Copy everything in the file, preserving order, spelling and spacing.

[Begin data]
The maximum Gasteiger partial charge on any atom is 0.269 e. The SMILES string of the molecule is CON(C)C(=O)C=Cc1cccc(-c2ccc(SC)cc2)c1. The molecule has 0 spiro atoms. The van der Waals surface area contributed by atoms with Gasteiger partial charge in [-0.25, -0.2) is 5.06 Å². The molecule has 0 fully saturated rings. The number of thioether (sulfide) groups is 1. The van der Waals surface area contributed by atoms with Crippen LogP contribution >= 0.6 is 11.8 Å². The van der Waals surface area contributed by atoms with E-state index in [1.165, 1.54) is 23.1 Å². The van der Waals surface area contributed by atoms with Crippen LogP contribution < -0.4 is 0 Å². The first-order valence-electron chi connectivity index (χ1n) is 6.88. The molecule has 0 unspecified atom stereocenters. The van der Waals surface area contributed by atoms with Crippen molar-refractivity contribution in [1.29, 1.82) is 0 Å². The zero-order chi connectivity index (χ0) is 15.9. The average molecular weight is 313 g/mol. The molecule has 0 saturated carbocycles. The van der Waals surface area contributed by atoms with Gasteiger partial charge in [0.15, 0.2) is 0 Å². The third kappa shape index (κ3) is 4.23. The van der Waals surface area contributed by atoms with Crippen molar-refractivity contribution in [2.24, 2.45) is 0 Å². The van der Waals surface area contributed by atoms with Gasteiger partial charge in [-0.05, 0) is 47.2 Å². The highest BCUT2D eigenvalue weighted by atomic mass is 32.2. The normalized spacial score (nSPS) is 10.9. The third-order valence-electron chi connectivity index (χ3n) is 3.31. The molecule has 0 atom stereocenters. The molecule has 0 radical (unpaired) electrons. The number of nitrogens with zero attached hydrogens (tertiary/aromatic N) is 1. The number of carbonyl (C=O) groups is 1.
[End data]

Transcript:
The maximum Gasteiger partial charge on any atom is 0.269 e. The SMILES string of the molecule is CON(C)C(=O)C=Cc1cccc(-c2ccc(SC)cc2)c1. The molecule has 0 spiro atoms. The van der Waals surface area contributed by atoms with Gasteiger partial charge in [-0.25, -0.2) is 5.06 Å². The molecule has 0 fully saturated rings. The number of thioether (sulfide) groups is 1. The van der Waals surface area contributed by atoms with Crippen LogP contribution >= 0.6 is 11.8 Å². The van der Waals surface area contributed by atoms with E-state index in [1.165, 1.54) is 23.1 Å². The van der Waals surface area contributed by atoms with Crippen LogP contribution < -0.4 is 0 Å². The first-order valence-electron chi connectivity index (χ1n) is 6.88. The molecule has 0 unspecified atom stereocenters. The van der Waals surface area contributed by atoms with Crippen molar-refractivity contribution in [1.29, 1.82) is 0 Å². The zero-order chi connectivity index (χ0) is 15.9. The average molecular weight is 313 g/mol. The molecule has 0 saturated carbocycles. The van der Waals surface area contributed by atoms with Gasteiger partial charge in [0.15, 0.2) is 0 Å². The third kappa shape index (κ3) is 4.23. The van der Waals surface area contributed by atoms with Crippen molar-refractivity contribution in [2.24, 2.45) is 0 Å². The van der Waals surface area contributed by atoms with Gasteiger partial charge in [-0.05, 0) is 47.2 Å². The highest BCUT2D eigenvalue weighted by atomic mass is 32.2. The normalized spacial score (nSPS) is 10.9. The third-order valence-electron chi connectivity index (χ3n) is 3.31. The molecule has 0 atom stereocenters. The molecule has 0 radical (unpaired) electrons. The number of nitrogens with zero attached hydrogens (tertiary/aromatic N) is 1. The number of carbonyl (C=O) groups is 1.